Re: Underslung Delta Effector
July 22, 2018 05:47PM
I will try to test it tomorrow...I still got 1.8° motors on mine..so i guess it could be possible. David have 0.9° motors.

ahh about compensation...i guess we all have the same opinion that you have to build your printer as perfect as possible...Delta and Cartesian? In the end its a fdm printer..no way that we get it all to 100% too much variables in a print. But we can try to make the system as good we can
Re: Underslung Delta Effector
July 30, 2018 11:29PM
Here's mine:

[www.thingiverse.com]

I think it fits almost all your criteria, except for the cooling fan setup. Maybe it will give you some ideas.



Edited 2 time(s). Last edit at 07/30/2018 11:40PM by nebbian.
Re: Underslung Delta Effector
July 31, 2018 02:57PM
That's pretty cool! What kind of accuracy have you gotten with that movable z probe?
Also, I'd be worried about removing heatsink fans. One of my current problems is that my heatsink is too warm, so I'd rather not do that.
Ironically, since I started this thread, I've switched to a non-underslung (I'm sure there's another word for that) effector. I figure the E3D V6 is short enough and I can move my z stops, so I'll actually only lose about 20mm of build volume. I've found some really powerful fans on DigiKey that can fit in this effector (https://www.thingiverse.com/thing:1093345) and fan mount (https://www.thingiverse.com/thing:1973156). I did some research and apparently E3D's heatsink fan pushes about 3-4 cfm. The 40mm fan I found pushes 10, so I think I'll be fine. And I'll use the 30mm fan I already have plus the 30mm fan that comes with the V6 for bidirectional part cooling!

Thanks again for the input!
Alex
Re: Underslung Delta Effector
August 01, 2018 12:08AM
You can't see it, but there's a 30mm heatsink fan on the far side.

I'm getting around +- 0.01mm repeatability on the Z probe. That's enough for me, and ensures that the nozzle is completely rigid with respect to the effector.

Regarding ball joints vs traxxas, I've found the traxxas to be well good enough for me. They are small, light, and I haven't seen any slop since I installed them (a couple of years ago). You do have to be careful putting them together though. There is more slop in the linear rails than the ball joints. Most people don't realise that you have to accurately space your ball joints on the carriage, as well as the effector (ie actually measure the distance between arm attachment points with calipers, and carefully shim/file both so that they match perfectly on each pair of diagonal arms). Another thing that many miss is that you must ensure that your carriage attachment points are exactly at 90 degrees to the rail -- the carriage has a bit of play with respect to the linear bearing, and you need to measure the relative height of the attachment points to get them perfect before tightening them down. Either of these slight misalignments will have drastically more effect on accuracy than using ball joints vs Traxxas. The only time I've had slop is when the ball joint attachment screws for either the effector or the carriage have backed out a bit. Loctite can help here.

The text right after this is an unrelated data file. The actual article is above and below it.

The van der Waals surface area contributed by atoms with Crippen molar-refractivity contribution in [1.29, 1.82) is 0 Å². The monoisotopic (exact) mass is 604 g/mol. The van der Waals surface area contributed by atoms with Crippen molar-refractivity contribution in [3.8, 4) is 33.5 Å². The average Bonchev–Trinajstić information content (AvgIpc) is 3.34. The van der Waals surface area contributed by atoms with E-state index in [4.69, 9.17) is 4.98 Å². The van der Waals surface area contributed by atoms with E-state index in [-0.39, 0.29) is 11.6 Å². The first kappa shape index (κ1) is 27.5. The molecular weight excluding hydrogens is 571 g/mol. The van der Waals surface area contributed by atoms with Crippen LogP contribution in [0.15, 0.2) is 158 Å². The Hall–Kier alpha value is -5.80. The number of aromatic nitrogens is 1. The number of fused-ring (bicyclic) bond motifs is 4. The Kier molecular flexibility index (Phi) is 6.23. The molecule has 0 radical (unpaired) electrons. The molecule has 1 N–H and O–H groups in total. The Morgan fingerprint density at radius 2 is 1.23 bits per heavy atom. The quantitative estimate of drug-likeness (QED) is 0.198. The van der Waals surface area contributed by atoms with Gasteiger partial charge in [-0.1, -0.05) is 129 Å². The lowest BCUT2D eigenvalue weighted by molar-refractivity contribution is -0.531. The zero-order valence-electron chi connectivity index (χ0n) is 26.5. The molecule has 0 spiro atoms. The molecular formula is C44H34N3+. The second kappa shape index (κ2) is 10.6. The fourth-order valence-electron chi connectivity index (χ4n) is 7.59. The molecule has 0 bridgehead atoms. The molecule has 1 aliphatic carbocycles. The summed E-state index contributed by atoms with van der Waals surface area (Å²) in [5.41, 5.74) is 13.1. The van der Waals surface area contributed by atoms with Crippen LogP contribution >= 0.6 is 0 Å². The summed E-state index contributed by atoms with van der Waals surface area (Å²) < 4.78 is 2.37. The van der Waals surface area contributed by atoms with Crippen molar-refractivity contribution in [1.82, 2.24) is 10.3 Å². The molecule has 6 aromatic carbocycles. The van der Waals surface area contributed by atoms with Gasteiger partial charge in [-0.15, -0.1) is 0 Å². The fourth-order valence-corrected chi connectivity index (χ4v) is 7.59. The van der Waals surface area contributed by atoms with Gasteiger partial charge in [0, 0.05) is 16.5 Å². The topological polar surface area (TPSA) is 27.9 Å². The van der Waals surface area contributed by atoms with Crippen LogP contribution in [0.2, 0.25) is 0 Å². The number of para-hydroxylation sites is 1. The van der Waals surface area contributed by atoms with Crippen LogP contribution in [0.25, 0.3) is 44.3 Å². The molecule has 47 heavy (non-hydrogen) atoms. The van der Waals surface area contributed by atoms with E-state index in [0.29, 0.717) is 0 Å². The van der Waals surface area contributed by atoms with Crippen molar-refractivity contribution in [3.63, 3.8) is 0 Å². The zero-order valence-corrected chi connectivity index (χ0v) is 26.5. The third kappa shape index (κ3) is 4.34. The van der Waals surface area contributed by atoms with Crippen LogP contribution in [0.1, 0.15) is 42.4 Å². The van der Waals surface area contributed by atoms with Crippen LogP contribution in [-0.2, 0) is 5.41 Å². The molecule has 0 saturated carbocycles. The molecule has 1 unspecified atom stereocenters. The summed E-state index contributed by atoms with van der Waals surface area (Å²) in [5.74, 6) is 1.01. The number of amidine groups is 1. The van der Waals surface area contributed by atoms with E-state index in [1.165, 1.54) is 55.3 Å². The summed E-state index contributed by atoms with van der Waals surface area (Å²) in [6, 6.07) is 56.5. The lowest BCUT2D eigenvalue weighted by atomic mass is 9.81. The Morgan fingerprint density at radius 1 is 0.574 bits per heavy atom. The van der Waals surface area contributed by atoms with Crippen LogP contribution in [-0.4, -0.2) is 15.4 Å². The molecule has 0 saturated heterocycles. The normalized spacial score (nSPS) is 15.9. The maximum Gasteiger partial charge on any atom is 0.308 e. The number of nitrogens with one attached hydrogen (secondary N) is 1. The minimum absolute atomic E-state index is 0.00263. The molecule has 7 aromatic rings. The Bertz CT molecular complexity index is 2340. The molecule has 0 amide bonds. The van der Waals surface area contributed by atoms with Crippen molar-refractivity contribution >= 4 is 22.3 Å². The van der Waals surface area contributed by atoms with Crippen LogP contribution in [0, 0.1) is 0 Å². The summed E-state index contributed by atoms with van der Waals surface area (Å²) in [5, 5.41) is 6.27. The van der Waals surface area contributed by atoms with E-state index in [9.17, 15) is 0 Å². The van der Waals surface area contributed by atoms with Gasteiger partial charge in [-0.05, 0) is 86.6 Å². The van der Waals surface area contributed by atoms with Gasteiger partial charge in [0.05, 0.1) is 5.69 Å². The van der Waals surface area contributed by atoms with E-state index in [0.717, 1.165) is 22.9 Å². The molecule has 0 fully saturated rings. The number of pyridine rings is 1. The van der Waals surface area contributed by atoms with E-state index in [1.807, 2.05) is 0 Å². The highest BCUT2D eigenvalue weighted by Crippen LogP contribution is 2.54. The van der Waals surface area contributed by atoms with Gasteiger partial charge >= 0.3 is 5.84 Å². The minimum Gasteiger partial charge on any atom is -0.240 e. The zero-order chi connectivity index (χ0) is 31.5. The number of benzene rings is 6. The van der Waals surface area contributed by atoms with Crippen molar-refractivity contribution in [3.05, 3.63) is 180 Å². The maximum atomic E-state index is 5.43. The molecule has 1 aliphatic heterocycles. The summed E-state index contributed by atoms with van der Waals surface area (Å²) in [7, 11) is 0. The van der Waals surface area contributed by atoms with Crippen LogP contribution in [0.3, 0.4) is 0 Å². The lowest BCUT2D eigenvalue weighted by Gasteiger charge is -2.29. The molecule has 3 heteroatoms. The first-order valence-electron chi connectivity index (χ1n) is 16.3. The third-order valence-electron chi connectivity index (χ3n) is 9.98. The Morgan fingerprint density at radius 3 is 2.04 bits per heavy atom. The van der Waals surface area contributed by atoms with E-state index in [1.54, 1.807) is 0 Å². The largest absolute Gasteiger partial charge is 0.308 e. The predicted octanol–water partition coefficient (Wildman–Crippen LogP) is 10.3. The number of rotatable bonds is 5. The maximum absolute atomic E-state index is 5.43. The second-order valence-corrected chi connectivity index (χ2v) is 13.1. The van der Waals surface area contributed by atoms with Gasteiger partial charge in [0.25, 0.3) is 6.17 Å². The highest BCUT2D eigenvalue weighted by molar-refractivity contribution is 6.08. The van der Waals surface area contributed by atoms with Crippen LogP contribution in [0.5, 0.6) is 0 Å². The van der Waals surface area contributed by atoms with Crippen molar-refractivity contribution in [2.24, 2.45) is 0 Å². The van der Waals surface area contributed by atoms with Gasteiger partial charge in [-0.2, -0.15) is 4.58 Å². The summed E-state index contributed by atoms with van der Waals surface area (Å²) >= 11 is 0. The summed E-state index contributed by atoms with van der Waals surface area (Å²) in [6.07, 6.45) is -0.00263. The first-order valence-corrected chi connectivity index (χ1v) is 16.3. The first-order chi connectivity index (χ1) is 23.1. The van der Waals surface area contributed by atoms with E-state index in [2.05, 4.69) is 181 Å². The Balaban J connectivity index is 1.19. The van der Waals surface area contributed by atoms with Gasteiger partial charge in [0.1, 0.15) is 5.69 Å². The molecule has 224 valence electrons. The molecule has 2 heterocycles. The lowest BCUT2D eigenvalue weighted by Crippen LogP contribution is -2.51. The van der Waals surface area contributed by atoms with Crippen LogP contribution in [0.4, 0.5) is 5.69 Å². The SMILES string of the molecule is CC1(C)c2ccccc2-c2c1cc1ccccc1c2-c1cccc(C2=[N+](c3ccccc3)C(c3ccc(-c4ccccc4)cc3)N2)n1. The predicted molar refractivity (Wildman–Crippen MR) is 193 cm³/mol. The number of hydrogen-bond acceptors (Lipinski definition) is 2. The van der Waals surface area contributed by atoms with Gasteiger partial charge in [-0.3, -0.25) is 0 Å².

No matter how good your measurements are, you will always have a small amount of effector tilt, so an underslung effector will minimise the distortion on printed parts. I've measured this, and is why I went to all the trouble of making many prototypes of underslung effectors before settling on this version. It's been in service for a year or two on both my delta printers, and I'm very happy with it.
Just my $0.02.
Re: Underslung Delta Effector
August 01, 2018 11:40AM
@nebbian
You express very well the accuracy requirements for a delta mechanic.

It is for these reasons that I propose Zatsit, a delta robot whose joints are replaced by hinges, which are all defined at once by a CNC, which engraves them in a special aluminium/polypropylene composite, with a typical accuracy of 1/50 mm.

This procedure ensures a very exact geometry, without any particular effort, which greatly simplifies things for a delta machine.

See
www.zatsit.fr
and particulary the videos at
www.zatsit.fr/test
Or, for the English speakers, my entry on Hackaday :
[hackaday.io]
Re: Underslung Delta Effector
August 27, 2018 04:15AM
Quote
nebbian
Either of these slight misalignments will have drastically more effect on accuracy than using ball joints vs Traxxas.
This is so true...

Quote
nebbian
No matter how good your measurements are, you will always have a small amount of effector tilt, so an underslung effector will minimise the distortion on printed parts. I've measured this, and is why I went to all the trouble of making many prototypes of underslung effectors before settling on this version.